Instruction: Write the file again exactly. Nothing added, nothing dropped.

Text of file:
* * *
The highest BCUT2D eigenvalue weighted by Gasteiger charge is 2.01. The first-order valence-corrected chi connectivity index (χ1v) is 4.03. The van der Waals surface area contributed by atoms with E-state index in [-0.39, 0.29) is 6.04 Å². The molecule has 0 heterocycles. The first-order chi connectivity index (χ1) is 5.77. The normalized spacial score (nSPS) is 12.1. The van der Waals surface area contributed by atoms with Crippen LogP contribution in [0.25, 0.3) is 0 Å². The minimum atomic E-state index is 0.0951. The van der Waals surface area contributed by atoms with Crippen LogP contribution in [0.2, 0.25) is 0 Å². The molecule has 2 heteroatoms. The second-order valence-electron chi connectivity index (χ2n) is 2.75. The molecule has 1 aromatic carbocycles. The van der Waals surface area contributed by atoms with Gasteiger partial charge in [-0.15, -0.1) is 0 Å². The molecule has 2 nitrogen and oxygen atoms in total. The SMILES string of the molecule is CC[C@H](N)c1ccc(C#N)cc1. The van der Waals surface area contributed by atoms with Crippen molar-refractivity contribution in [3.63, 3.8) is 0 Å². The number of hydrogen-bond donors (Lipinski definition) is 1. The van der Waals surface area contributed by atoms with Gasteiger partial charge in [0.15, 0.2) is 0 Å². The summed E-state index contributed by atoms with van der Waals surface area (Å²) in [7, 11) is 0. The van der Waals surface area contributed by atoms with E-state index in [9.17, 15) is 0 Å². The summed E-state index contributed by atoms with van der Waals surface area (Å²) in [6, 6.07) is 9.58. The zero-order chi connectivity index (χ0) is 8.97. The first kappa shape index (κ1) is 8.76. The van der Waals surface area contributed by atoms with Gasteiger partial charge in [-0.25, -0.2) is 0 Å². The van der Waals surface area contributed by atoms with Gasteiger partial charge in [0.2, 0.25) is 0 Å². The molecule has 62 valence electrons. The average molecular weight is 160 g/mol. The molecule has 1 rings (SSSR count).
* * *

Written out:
The highest BCUT2D eigenvalue weighted by Gasteiger charge is 2.01. The first-order valence-corrected chi connectivity index (χ1v) is 4.03. The van der Waals surface area contributed by atoms with E-state index in [-0.39, 0.29) is 6.04 Å². The molecule has 0 heterocycles. The first-order chi connectivity index (χ1) is 5.77. The normalized spacial score (nSPS) is 12.1. The van der Waals surface area contributed by atoms with Crippen LogP contribution in [0.25, 0.3) is 0 Å². The minimum atomic E-state index is 0.0951. The van der Waals surface area contributed by atoms with Crippen LogP contribution in [0.2, 0.25) is 0 Å². The molecule has 2 heteroatoms. The second-order valence-electron chi connectivity index (χ2n) is 2.75. The molecule has 1 aromatic carbocycles. The van der Waals surface area contributed by atoms with Gasteiger partial charge in [-0.15, -0.1) is 0 Å². The molecule has 2 nitrogen and oxygen atoms in total. The SMILES string of the molecule is CC[C@H](N)c1ccc(C#N)cc1. The van der Waals surface area contributed by atoms with Crippen molar-refractivity contribution in [3.63, 3.8) is 0 Å². The number of hydrogen-bond donors (Lipinski definition) is 1. The van der Waals surface area contributed by atoms with Gasteiger partial charge in [0.15, 0.2) is 0 Å². The summed E-state index contributed by atoms with van der Waals surface area (Å²) in [7, 11) is 0. The van der Waals surface area contributed by atoms with E-state index in [9.17, 15) is 0 Å². The summed E-state index contributed by atoms with van der Waals surface area (Å²) in [6, 6.07) is 9.58. The zero-order chi connectivity index (χ0) is 8.97. The first kappa shape index (κ1) is 8.76. The van der Waals surface area contributed by atoms with Gasteiger partial charge in [-0.25, -0.2) is 0 Å². The van der Waals surface area contributed by atoms with Gasteiger partial charge in [0.2, 0.25) is 0 Å². The molecule has 62 valence electrons. The average molecular weight is 160 g/mol. The molecule has 1 rings (SSSR count).